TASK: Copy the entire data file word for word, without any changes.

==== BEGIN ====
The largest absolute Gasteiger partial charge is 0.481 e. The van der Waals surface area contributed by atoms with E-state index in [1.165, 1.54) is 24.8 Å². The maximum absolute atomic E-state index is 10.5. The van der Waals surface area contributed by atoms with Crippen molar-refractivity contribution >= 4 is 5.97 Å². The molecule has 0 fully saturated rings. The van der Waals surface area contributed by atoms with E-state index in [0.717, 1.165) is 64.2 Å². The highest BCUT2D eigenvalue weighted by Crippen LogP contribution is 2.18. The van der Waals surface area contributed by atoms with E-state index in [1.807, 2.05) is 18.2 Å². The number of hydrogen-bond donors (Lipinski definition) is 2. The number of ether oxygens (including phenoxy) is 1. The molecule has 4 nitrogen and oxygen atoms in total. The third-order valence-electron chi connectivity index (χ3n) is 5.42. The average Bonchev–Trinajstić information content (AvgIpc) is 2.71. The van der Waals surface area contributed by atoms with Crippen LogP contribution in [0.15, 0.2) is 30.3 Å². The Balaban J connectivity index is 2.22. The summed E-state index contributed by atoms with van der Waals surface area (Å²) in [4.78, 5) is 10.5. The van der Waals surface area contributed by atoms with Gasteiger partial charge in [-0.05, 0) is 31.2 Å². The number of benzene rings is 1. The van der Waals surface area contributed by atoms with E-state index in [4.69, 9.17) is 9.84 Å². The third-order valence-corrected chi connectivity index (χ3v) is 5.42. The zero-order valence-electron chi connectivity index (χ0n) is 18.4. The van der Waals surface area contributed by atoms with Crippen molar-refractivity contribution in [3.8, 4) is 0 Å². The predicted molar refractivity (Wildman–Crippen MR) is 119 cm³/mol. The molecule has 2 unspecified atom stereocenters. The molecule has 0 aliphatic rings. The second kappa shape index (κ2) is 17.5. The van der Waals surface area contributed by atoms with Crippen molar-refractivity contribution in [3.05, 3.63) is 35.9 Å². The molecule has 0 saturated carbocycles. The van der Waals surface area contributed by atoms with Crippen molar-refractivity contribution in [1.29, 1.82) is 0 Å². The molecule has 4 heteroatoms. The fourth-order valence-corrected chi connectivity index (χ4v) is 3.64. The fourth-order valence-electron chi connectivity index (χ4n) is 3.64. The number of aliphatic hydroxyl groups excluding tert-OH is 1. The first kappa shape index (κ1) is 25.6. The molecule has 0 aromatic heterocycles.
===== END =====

The largest absolute Gasteiger partial charge is 0.481 e. The van der Waals surface area contributed by atoms with E-state index in [1.165, 1.54) is 24.8 Å². The maximum absolute atomic E-state index is 10.5. The van der Waals surface area contributed by atoms with Crippen molar-refractivity contribution >= 4 is 5.97 Å². The molecule has 0 fully saturated rings. The van der Waals surface area contributed by atoms with E-state index in [0.717, 1.165) is 64.2 Å². The highest BCUT2D eigenvalue weighted by Crippen LogP contribution is 2.18. The van der Waals surface area contributed by atoms with E-state index in [1.807, 2.05) is 18.2 Å². The number of hydrogen-bond donors (Lipinski definition) is 2. The number of ether oxygens (including phenoxy) is 1. The molecule has 4 nitrogen and oxygen atoms in total. The third-order valence-electron chi connectivity index (χ3n) is 5.42. The average Bonchev–Trinajstić information content (AvgIpc) is 2.71. The van der Waals surface area contributed by atoms with Crippen LogP contribution in [0.15, 0.2) is 30.3 Å². The Balaban J connectivity index is 2.22. The summed E-state index contributed by atoms with van der Waals surface area (Å²) in [4.78, 5) is 10.5. The van der Waals surface area contributed by atoms with Gasteiger partial charge in [-0.05, 0) is 31.2 Å². The number of benzene rings is 1. The van der Waals surface area contributed by atoms with E-state index in [4.69, 9.17) is 9.84 Å². The third-order valence-corrected chi connectivity index (χ3v) is 5.42. The zero-order valence-electron chi connectivity index (χ0n) is 18.4. The van der Waals surface area contributed by atoms with Crippen molar-refractivity contribution in [3.8, 4) is 0 Å². The predicted molar refractivity (Wildman–Crippen MR) is 119 cm³/mol. The molecule has 2 unspecified atom stereocenters. The molecule has 0 aliphatic rings. The second kappa shape index (κ2) is 17.5. The van der Waals surface area contributed by atoms with Crippen molar-refractivity contribution in [3.05, 3.63) is 35.9 Å². The molecule has 0 saturated carbocycles. The van der Waals surface area contributed by atoms with Crippen molar-refractivity contribution in [1.29, 1.82) is 0 Å². The molecule has 4 heteroatoms. The fourth-order valence-corrected chi connectivity index (χ4v) is 3.64. The fourth-order valence-electron chi connectivity index (χ4n) is 3.64. The number of aliphatic hydroxyl groups excluding tert-OH is 1. The first kappa shape index (κ1) is 25.6. The molecule has 0 aromatic heterocycles.